The Bank of Japan will not taper its record easing after assessing policy at the September meeting, Deputy Governor Kikuo Iwata said amid growing speculation about what the BOJ’s planned review will decide.
“We have carried out monetary stimulus in three ways - quantity, quality and the interest rate. This review is to mull what kind of combination is the best to achieve the 2 percent price target at the earliest time possible,” Iwata told reporters in Yokohama on Thursday. “It’s just unthinkable we will reduce the level of easing.”
Interest in the review next month is high, as the BOJ is the biggest single holder of government bonds and also one of the biggest stockholders in Japan, so any changes to its policies will affect investors all over the world. The comments came a few days after Governor Haruhiko Kuroda said that the review wouldn’t lead to any shrinking of policy, adding to earlier comments that the 2 percent inflation target will not change.
“Let me make it clear that we do not have any specific future directions of monetary policy at this moment,” Iwata said in a speech to local business leaders earlier on Thursday. “We would like to work with an open mind" on what should be done to reach the 2 percent target at the earliest possible time, he said.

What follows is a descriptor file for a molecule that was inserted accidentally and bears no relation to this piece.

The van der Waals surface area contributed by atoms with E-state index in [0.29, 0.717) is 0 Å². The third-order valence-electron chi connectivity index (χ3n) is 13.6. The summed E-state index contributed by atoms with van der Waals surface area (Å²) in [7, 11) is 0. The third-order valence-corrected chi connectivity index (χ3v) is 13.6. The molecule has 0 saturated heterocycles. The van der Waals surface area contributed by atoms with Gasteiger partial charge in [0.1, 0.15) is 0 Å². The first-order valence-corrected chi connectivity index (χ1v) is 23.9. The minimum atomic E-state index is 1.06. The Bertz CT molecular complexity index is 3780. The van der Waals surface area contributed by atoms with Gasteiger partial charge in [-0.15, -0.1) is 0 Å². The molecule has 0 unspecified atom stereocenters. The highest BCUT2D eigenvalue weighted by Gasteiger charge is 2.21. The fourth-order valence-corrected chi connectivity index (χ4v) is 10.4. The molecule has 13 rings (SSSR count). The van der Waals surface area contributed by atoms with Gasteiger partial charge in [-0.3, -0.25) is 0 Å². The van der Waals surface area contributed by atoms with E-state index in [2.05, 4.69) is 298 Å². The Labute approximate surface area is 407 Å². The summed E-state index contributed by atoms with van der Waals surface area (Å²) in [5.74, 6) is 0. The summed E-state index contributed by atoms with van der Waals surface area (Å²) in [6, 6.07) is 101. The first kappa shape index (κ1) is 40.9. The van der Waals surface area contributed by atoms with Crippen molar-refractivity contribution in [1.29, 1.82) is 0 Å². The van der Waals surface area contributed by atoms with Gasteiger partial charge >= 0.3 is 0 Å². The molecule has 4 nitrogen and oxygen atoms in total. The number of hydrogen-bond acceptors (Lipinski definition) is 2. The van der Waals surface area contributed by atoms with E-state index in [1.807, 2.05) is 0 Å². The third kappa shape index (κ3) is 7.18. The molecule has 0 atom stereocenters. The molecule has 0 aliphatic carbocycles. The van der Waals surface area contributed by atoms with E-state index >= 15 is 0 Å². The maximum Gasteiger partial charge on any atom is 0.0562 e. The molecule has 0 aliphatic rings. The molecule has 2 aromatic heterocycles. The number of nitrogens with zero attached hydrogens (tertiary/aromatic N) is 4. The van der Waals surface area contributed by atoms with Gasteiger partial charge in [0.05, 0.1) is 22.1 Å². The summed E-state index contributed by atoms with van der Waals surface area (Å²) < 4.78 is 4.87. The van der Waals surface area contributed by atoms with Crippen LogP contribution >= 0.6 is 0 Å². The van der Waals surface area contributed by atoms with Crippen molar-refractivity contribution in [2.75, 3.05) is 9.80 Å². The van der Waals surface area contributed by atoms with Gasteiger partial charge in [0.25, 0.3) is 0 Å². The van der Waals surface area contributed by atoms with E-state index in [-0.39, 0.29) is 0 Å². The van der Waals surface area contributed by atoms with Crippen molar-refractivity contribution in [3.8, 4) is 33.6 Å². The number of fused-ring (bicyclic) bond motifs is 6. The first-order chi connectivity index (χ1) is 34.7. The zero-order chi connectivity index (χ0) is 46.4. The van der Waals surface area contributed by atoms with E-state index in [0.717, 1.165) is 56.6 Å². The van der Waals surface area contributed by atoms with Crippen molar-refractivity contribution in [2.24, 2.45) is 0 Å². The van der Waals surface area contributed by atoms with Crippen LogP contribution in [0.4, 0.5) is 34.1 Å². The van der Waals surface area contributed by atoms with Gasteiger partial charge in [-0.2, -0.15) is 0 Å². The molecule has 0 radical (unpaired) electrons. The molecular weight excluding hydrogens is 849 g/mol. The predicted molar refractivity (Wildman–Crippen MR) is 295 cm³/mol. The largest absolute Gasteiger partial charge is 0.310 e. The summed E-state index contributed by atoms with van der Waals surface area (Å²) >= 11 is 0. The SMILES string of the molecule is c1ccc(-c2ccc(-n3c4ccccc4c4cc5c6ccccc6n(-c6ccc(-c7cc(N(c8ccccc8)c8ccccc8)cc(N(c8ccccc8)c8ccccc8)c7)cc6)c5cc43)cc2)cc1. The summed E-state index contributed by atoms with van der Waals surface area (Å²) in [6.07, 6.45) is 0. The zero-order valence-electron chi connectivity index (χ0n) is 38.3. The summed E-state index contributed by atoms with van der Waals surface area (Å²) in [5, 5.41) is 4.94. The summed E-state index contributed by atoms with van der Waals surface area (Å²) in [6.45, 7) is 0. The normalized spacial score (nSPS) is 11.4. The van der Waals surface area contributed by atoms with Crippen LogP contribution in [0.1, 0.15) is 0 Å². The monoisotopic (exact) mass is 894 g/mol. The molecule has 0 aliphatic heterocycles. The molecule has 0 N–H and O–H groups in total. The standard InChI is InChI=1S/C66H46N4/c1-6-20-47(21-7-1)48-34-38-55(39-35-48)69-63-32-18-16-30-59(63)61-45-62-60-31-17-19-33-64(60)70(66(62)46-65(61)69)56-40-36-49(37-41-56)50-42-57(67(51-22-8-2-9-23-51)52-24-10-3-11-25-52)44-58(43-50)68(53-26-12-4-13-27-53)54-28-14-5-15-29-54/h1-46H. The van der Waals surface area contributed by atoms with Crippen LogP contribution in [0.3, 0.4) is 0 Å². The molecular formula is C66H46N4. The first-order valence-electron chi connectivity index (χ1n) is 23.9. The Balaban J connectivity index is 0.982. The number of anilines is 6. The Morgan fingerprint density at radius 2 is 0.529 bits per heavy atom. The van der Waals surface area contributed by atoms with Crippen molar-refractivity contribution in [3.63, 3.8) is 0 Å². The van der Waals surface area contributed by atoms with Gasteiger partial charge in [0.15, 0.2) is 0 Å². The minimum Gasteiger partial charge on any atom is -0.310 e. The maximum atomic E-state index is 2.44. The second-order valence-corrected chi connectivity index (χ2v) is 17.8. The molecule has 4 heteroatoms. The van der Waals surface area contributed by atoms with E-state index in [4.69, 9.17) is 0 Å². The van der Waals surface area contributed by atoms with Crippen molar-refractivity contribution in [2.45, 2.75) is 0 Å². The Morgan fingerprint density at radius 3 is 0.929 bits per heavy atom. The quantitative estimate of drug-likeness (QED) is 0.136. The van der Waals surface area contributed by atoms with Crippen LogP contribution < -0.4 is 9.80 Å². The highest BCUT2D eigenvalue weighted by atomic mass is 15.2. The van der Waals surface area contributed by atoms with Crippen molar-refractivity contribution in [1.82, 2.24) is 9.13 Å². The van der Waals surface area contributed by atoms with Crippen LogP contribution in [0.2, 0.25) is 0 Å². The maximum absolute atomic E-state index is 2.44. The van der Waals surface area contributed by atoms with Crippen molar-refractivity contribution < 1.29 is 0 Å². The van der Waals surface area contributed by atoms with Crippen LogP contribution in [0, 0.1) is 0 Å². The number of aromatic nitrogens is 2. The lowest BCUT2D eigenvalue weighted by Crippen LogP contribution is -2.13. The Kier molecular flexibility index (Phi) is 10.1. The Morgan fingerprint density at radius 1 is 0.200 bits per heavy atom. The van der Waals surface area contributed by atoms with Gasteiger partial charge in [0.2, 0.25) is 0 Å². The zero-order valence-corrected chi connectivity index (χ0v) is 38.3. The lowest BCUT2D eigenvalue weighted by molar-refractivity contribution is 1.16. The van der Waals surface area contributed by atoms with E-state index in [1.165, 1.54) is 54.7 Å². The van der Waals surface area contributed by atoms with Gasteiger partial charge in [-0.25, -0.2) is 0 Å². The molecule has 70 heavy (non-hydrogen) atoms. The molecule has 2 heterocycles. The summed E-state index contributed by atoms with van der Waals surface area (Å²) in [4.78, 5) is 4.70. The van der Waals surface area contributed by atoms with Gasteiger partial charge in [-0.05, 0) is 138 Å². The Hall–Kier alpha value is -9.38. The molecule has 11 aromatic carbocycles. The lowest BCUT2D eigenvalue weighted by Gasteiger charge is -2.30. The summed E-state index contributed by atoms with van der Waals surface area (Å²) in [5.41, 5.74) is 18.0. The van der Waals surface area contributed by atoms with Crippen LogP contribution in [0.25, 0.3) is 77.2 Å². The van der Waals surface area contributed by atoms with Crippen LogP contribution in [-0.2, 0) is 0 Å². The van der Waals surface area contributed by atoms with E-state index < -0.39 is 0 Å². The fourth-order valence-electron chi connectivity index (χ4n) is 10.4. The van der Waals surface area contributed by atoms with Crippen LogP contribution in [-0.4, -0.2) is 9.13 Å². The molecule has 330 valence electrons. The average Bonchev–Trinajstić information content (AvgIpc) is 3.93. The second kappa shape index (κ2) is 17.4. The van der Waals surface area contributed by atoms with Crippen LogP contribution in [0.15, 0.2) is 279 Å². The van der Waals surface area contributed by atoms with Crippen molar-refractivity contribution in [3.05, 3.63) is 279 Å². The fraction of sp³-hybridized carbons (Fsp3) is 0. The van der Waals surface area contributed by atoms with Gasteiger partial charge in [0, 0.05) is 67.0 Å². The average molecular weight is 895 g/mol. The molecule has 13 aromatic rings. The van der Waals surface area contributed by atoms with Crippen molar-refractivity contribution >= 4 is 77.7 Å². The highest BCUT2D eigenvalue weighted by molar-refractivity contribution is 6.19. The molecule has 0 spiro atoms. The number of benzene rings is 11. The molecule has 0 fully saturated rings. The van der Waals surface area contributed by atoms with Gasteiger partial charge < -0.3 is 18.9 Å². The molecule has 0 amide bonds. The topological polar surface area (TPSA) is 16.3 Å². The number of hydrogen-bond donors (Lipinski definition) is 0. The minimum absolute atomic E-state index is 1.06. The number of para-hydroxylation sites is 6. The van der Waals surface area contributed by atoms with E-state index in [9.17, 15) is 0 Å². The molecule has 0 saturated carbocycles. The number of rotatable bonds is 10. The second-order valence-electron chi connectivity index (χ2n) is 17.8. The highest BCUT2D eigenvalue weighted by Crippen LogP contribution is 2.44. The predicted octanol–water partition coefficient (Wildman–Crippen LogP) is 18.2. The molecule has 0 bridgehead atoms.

The review “is going to be about what more the BOJ can do to have an impact on inflation,” said Takeshi Minami, chief economist at Norinchukin Research Institute. “With Kuroda’s comments earlier this week, it’s becoming more likely that the BOJ will confirm the effectiveness of current policy.”
Minami said it’s possible the BOJ will adjustment its bond purchase operation to sharpen up a flat yield curve by reducing the purchase of super-long bonds.
The announcement of the policy review comes as prices continue to fall, moving further away from the bank’s target. The BOJ wants to examine what’s preventing its stimulus from generating price rises, and what needs to be done to reach stable inflation, the deputy governor said.
Japan’s benchmark 10-year bond yields surged earlier this week to the highest level since March, with some bond traders speculating that the BOJ is reaching the limits of policy. While the bank expanded purchases of exchange-traded funds at the meeting last week, it refrained from cutting its negative rate deeper or enlarging the purchases of government bonds.